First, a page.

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No radioactive water overflow


No radioactive water overflowRadioactive water has not been confirmed to have overflowed into the Pacific from seaside underground trenches at the crippled Fukushima Daiichi nuclear power plant, Japan's Nuclear and Industrial Safety Agency said Tuesday.

 






The levels of water in the trenches, some 55 to 70 meters away from the shore, have been stable and the plant operator, Tokyo Electric Power Co., has taken measures to stop the water from flowing out, such as putting up sandbags and concrete blocks around the shaft, the nuclear regulatory body said.

Among the trenches connected to the Nos. 1-3 reactor buildings, water in the gutter linked to the No. 1 unit is just 10 centimeters below its ground-level hole.

TEPCO said water in the trenches is believed to have come both from the reactor's buildings and tsunami waves, which followed a magnitude 9.0 earthquake that hit northeastern and eastern Japan, including Fukushima Prefecture, on March 11.

Recent readings of radiation have led the utility to suspect the contaminated water originated from the core of the No. 2 reactor, where fuel rods have partially melted, as levels of radiation were very high in a trench and the building housing the generation turbine both near the reactor.

High levels of radiation exceeding 1,000 millisieverts per hour were detected Sunday in water in the trench outside the No. 2 reactor's building.

At a radiation level of 1,000 millisieverts per hour, people could suffer a drop in the count of lymphocytes -- a type of white blood cell -- in just 30 minutes, and half could die within 30 days if they remained in such a condition for four hours.

In the basement of the No. 2 reactor's turbine building, water containing radioactive substances 100,000 times higher than usual for water in a reactor core has been building up.

The nuclear agency said it has ordered TEPCO to strengthen monitoring of the trench water.

On Tuesday, TEPCO continued to pump out radiation-emitting water that has been soaking the basement of the turbine building near the No. 1 reactor to a tank. But such work has yet to start at the Nos. 2-3 reactors' turbine buildings due to difficulties in securing enough space at tanks to move similarly contaminated water.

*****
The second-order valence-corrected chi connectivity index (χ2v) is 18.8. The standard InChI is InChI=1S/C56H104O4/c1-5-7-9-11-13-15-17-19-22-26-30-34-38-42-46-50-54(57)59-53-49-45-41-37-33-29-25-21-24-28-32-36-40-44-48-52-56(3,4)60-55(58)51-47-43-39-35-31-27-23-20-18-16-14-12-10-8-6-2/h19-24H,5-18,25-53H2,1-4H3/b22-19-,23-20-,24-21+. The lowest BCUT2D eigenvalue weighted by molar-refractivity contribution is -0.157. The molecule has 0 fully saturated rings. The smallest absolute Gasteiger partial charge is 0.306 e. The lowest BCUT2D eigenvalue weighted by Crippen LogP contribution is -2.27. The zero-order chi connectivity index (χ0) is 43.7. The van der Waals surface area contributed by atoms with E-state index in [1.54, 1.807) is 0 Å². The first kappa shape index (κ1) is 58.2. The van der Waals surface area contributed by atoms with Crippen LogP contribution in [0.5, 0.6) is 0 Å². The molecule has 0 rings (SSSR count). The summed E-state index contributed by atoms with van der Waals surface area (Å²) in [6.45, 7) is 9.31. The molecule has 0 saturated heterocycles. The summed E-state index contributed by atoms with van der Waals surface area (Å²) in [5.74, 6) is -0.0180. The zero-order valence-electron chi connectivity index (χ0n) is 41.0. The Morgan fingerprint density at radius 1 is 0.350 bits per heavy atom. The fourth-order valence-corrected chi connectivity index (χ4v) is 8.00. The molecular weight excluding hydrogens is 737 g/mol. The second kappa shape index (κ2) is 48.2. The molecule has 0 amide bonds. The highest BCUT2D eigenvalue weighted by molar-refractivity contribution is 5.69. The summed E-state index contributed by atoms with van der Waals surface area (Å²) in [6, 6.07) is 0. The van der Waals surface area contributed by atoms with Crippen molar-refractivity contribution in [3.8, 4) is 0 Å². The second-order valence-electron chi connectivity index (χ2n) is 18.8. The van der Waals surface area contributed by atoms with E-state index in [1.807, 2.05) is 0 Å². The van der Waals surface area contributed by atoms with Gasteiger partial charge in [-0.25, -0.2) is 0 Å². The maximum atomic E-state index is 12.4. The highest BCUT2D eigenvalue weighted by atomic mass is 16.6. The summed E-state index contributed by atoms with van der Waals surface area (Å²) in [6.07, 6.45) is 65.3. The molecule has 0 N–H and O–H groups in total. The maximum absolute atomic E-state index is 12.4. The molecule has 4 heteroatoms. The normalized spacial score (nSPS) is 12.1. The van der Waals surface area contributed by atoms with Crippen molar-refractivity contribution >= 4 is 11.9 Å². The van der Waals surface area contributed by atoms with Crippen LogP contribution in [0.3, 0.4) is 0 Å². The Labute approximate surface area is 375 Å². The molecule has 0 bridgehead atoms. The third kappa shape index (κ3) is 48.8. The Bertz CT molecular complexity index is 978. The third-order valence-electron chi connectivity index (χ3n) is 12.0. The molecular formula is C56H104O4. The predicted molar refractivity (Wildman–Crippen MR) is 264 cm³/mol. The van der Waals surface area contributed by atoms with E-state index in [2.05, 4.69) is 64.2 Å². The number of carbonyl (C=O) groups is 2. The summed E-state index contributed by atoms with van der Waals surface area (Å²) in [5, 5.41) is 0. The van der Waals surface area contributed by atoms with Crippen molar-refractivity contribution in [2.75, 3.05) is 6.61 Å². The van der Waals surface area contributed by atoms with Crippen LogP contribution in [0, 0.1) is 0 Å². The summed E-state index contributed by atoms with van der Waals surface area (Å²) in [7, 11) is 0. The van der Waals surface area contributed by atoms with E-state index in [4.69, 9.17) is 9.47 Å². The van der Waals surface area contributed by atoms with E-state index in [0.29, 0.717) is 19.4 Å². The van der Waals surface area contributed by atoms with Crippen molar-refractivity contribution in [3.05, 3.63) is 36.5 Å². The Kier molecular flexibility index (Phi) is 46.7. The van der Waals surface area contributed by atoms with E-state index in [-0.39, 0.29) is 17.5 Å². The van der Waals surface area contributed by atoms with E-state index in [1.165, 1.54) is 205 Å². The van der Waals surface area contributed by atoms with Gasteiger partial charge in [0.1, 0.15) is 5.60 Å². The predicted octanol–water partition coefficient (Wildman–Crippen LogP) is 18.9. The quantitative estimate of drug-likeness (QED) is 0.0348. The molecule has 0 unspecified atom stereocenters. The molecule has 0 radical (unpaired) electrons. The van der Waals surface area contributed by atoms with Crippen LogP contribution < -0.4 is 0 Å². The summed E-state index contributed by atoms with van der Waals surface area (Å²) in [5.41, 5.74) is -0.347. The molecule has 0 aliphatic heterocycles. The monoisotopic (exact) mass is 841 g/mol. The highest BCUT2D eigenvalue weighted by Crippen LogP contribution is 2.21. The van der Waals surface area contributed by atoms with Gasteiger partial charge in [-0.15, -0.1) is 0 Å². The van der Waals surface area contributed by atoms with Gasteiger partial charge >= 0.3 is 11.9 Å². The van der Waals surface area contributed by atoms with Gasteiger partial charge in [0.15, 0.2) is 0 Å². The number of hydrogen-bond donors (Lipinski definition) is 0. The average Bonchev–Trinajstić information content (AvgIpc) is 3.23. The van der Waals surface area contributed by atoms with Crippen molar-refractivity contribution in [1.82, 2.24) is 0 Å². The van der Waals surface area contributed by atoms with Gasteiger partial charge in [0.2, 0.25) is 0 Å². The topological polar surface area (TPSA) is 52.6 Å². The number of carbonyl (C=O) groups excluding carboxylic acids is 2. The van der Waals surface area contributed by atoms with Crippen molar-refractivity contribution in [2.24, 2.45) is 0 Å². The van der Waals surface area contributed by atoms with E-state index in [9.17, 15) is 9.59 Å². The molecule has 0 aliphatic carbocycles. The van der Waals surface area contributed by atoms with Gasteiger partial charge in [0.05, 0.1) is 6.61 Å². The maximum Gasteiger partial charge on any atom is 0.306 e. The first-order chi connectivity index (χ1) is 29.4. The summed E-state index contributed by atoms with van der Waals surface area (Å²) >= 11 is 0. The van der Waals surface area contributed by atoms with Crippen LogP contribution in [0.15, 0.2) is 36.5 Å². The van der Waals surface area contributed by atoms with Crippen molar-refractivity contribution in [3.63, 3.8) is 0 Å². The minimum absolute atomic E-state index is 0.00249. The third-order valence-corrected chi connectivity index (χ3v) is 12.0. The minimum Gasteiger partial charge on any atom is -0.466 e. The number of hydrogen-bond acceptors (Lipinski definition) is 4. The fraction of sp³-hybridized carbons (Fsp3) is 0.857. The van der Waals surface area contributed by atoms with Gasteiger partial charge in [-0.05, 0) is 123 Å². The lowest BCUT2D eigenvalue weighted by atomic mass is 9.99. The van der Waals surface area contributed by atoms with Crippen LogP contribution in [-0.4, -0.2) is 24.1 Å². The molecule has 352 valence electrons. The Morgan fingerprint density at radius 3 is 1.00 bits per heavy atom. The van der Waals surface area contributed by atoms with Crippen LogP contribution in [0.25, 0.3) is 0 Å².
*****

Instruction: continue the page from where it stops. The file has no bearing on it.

Hidehiko Nishiyama, a spokesman for the agency, said the temperature of the No. 1 reactor's vessel has been rising to more than 320 C, prompting TEPCO to increase the amount of freshwater injected into the reactor to cool it down.

On Tuesday, workers restored lighting in a control room for the No. 4 unit, the last of the six reactor control rooms to have lighting restored, according to the nuclear agency.

Chief Cabinet Secretary Yukio Edano admitted the difficulties in balancing the two tasks -- the coolant water injection and the removal of leaked radioactive water. The radioactive water leak may be linked to operations to pour massive amounts of water to prevent reactors and spent nuclear fuel pools from overheating.

''We cannot help but put priority on work to stop the nuclear reactors from boiling dry,'' the top government spokesman said. Serious damage to fuel rods from overheating would lead to the emission of enormous amounts of radioactive materials into the air.

Edano also deplored the detection of plutonium in the soil of the Fukushima plant, which was unveiled by TEPCO on Monday, saying the situation is ''very serious'' and suggests ''a certain degree of melting of fuel rods.''

TEPCO has said the confirmed amount of plutonium in the soil does not pose a major risk to human health.

Sakae Muto, vice president of the utility company, said it is ''not easy to examine how far it (the plutonium) has reached.'' Plutonium is more toxic than other radioactive substances such as iodine and cesium and would increase the risk of cancer if absorbed by human bodies.

Prime Minister Naoto Kan, meanwhile, told a parliament session Tuesday that it is ''highly likely'' that the six-reactor Fukushima plant will eventually be decommissioned.

The agency also said high concentrations of radioactive materials such as iodine were detected in seawater near the plant over the weekend, but the concentration has since decreased.

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